Alfred Leonard, Private 7344, 1st Battalion, Cheshire Regiment
Killed in action 21st October 1914 in France, aged 29
Alfred Leonard was born on 22nd June 1885, in Macclesfield, and baptised at St George’s Church, Sutton, Macclesfield, on 3rd October 1886. He was the son of Sarah and Alfred Leonard (snr), a silk dyer of 50 North Street, Sutton, Macclesfield, and had an older sister Annie, and younger siblings Ada, Frederick, Robert, Hannah and William. In 1891 the family was living in Windmill Street, and by 1901 they had moved to 19 Pool Street where Alfred (jnr), then 15 years of age, was working as a silk weaver.
In January 1904 Alfred enlisted into the Army in Macclesfield, joining the Cheshire Regiment for three years’ service. He was described as 5 feet 6 inches tall, weighed 110 pounds, with a maximum chest expansion of 34 inches, and had a fresh complexion, hazel eyes and light hair.
At about 8.30pm on Christmas Day in 1905, Alfred was found drunk in the Company’s store room and punished by being ‘Confined to Barracks’ for seven days.
His service records confirm that he transferred to the Army Reserve in January 1907, on completion of his three years service.
Alfred married Lillian Naden on October 6th 1907 at St George’s Church in Macclesfield, when living at 12 West Street, and the couple had 4 daughters in the following years: Sarah Elizabeth (born 1908), Evelyn (1910), Elsie (1913), with the last, Doris, being born in early 1915 after Alfred’s death. In 1911 the family lived at 4 Higginbotham Green, and Alfred was employed as a silk weaver.
While Alfred was serving in WW1, the family lived at Water Street in Macclesfield. Lillian remarried in October 1917 and the family settled in Ardwick, Manchester with her new husband, Joseph Foden.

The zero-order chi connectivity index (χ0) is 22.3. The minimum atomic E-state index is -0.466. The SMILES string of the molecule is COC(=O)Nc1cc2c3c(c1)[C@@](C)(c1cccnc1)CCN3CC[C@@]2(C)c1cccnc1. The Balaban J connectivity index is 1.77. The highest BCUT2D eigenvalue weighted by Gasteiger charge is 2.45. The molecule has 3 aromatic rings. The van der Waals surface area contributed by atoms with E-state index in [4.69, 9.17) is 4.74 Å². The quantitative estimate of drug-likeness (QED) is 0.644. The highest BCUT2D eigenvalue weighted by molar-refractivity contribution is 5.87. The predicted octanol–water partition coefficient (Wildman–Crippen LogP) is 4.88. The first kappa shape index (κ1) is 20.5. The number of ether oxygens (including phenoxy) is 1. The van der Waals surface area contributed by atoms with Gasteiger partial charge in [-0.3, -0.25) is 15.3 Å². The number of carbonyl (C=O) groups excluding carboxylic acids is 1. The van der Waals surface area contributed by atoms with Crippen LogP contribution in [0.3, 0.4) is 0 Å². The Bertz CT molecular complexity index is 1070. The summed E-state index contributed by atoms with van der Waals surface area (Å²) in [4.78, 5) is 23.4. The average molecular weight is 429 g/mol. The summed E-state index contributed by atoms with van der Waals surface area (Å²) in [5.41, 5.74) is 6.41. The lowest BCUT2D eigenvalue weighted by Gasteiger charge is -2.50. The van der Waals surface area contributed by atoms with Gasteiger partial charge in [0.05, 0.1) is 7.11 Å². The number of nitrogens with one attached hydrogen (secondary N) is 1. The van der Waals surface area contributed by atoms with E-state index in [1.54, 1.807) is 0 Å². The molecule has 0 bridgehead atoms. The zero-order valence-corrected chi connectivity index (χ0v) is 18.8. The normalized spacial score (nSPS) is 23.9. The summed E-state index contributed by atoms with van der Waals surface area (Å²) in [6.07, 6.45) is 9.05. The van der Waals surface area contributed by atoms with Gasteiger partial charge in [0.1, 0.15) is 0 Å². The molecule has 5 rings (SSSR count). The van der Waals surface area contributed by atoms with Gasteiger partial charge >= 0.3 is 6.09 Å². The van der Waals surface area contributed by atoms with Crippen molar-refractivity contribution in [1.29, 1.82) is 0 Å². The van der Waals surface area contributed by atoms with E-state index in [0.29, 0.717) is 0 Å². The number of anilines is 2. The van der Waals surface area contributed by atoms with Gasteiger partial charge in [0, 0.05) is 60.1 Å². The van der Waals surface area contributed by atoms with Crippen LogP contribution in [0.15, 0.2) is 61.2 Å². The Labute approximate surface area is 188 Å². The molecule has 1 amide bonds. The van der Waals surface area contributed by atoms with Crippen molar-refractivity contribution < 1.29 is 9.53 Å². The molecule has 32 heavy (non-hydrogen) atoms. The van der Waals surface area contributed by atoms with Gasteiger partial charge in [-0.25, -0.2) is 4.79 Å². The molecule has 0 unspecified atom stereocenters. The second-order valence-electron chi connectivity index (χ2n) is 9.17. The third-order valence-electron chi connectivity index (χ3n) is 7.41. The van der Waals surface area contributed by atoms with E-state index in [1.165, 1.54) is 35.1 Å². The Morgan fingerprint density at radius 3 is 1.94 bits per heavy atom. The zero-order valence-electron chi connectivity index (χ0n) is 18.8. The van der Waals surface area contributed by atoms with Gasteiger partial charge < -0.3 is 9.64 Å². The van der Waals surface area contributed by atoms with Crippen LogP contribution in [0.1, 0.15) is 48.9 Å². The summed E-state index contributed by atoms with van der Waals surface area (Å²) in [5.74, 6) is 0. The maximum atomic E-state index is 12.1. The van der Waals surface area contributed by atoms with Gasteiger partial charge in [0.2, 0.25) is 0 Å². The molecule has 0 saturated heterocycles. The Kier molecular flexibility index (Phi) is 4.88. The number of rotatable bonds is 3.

As a reservist, Alfred was mobilised on 5th August 1914 and posted to the 1st Battalion the following day. The Battalion was stationed in Ireland before the War and landed in France as part of the British Expeditionary Force on 16th August. It was soon deployed in action against the Germans to cover the withdrawal of British troops from Mons. By 17th October the 1st Cheshires had advanced south-east from Bethune and taken the village of Volaines, where defensive positions were hastily dug. Despite being shelled by German artillery, the Battalion made several attempts to advance further towards La Bassée. At 9.30 am on 21st October the Battalion again attacked La Bassée, but without success, and came under heavy shell fire. Captain Fred Mahoney, who had been in command of the 1st Cheshires for the previous week, was wounded and died the following day, six other men were wounded and three were killed – including Alfred Leonard.
Private Alfred Leonard has no known grave, and his name is listed on Panel 13 of the Le Touret Memorial in Pas de Calais, France. The Commonwealth War Graves Commission holds casualty details for Private Alfred Leonard, and he is listed on the Imperial War Museum’s Lives of the First World War website.
The floral tributes laid when the Macclesfield Park Green War Memorial was unveiled on 21st September 1921 included one with the words “In loving remembrance of our dear daddy, Private A. Leonard.”